Amidst non-stop rains and wide spread flooding in the city last week, Brian King and David Prowse, collectively known as Japandroids, arrived in Manila as part of a regional tour. Thankfully, a good-sized audience braved the pounding rains brought by Typhoon Maring and the habagat and were lined up outside the Hard Rock Café in Makati City when I got there at 8 p.m. on Monday night.
Brian and David set-up their own equipment and instruments and took their sweet time doing so, making sure that every last note they coaxed out of their instruments was just right. Brian, the guitarist wore his trademark rolled-up-sleeves white shirt tucked into skinny black jeans and black sneakers, while the David the drummer wore jeans and a black T-shirt. Audience members whistled, clapped and “woo-hooed” almost nonstop at the littlest smile or nod of acknowledgment from either one, but after they were done with sound check they kept the audience waiting some more as they jumped back offstage.
“We’re from Vancouver, British Columbia, Canada,” Brian said after an opening set by local band Flying Ipis. The two-member band has released two full-length albums and played sold-out shows all over the world. I saw them once before on a massive stage with thousands of other people (at the Laneway Music Festival in Singapore earlier this year), but, in the intimate space, with perhaps no more than 200 to 300 of the most hardcore of fans, it was different. It was like being invited to an exclusive, members-only club and standing witness to something truly special.
While missing personnel may prove troublesome and downright pathetic for a standard rock band, it somehow works for Japandroids. They’re similar to The White Stripes only as far as headcount is concerned, but while Jack and Meg White’s now-defunct outfit experimented with sounds and went way out there in genre and style, Japandroids are a rock band through and through. They opened with “Adrenaline Nightshift,” which was as good a song as any to introduce the band to new listeners that evening. It was loud, fast with a kicky, anthemic chorus (“There is no high like this/Adrenaline nightshift”), which pretty much sums up the band’s entire oeuvre. King’s electric guitar shone and reverberated throughout the space, complicated yet reassuring, heavy yet transcendent. Prowse was no pushover, either. It’s probably not the easiest thing in the world to sing and pound the drums simultaneously, but he certainly never let on that he was having any difficulties.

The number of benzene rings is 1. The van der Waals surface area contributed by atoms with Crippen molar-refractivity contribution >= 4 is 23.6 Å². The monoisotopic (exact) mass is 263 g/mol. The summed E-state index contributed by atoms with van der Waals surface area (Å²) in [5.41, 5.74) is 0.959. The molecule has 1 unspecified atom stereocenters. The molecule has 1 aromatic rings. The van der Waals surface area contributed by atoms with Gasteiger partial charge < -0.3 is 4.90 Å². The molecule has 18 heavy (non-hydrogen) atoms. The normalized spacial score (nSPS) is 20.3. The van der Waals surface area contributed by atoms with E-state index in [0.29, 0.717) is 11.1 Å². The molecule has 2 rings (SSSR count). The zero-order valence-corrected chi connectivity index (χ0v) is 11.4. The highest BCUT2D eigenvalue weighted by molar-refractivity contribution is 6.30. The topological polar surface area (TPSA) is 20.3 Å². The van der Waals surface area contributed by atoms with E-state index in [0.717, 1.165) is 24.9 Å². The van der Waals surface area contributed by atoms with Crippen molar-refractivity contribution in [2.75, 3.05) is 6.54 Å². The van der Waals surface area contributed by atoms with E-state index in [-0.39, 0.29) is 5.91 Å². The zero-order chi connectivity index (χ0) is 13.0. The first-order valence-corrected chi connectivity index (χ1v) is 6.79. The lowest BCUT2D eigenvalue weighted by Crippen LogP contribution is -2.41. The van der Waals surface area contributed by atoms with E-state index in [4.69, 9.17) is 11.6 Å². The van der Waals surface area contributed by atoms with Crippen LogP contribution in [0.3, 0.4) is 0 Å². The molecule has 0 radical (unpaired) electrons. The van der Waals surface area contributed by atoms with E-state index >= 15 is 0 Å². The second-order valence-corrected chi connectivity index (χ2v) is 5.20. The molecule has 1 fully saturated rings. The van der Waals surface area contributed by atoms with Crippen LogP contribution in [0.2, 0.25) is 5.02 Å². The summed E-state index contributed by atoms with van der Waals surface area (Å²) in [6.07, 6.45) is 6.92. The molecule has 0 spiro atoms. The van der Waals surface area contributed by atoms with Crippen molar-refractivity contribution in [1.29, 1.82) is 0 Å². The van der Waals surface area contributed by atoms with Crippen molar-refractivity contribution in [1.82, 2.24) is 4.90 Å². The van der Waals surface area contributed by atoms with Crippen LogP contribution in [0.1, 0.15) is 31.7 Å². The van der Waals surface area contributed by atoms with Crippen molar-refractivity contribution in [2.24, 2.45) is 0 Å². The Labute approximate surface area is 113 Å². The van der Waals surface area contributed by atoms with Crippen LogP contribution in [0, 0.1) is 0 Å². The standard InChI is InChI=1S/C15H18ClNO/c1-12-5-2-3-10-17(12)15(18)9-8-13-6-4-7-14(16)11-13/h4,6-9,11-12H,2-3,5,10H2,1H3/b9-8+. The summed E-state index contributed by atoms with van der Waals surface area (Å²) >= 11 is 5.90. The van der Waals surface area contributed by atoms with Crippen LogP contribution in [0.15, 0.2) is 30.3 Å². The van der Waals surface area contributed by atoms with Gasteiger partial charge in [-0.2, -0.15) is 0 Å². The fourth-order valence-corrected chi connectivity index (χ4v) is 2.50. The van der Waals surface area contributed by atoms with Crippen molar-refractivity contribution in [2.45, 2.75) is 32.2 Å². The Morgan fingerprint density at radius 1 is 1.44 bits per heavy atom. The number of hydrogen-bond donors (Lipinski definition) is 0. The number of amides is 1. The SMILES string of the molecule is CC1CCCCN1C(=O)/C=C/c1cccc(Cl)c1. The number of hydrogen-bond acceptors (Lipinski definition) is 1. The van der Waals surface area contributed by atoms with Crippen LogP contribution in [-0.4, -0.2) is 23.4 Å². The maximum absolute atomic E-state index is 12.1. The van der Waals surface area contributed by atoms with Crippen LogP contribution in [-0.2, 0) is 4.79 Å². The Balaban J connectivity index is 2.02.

King said that because Japandroids have only released two full-length albums (Post Nothing in 2009 and Celebration Rock in 2012), they would be playing practically all of their songs. They certainly played all of the fan favorites, including “Wet Hair,” “Fire’s Highway,” “The Nights of Wine And Roses,” “Younger Us” and “Evil’s Sway.” They even played “Continuous Thunder,” which is as close as they’ve come to writing a “slow” song. People cheered and screamed practically non-stop for all the songs as if they knew each and every one by heart, which was heartening considering they don’t get regular mainstream radio play in these parts and their physical albums are not commercially available, except online.
“We’re gonna need your help with this one,” Brian said, before launching into arguably the band’s biggest “hit,” “The House That Heaven Built.” Released only last year, it is perhaps the ultimate Japandroids song: an instantly recognizable opening guitar riff; a throbbing drum beat; poetic, Led Zeppelin-esque lyrics; soaring, almost wailing vocals, and of course, that unmistakable, catchy-as-hell refrain of “oh’s”. It’s undoubtedly my favorite song from the group and one I looked most forward to hearing sung live, back in Singapore and here now in Manila.
Brian didn’t sound as good as he did on the record, but given the duo’s backbreaking tour schedule—almost 200 shows in the last 12 months alone—it was understandable. Besides, when you’re so caught up in the throes of a favorite song sung live with hundreds of other fans feeling the same way, pretty much nothing else matters. It was five minutes of blistering rock music that connected everyone in the room that evening.
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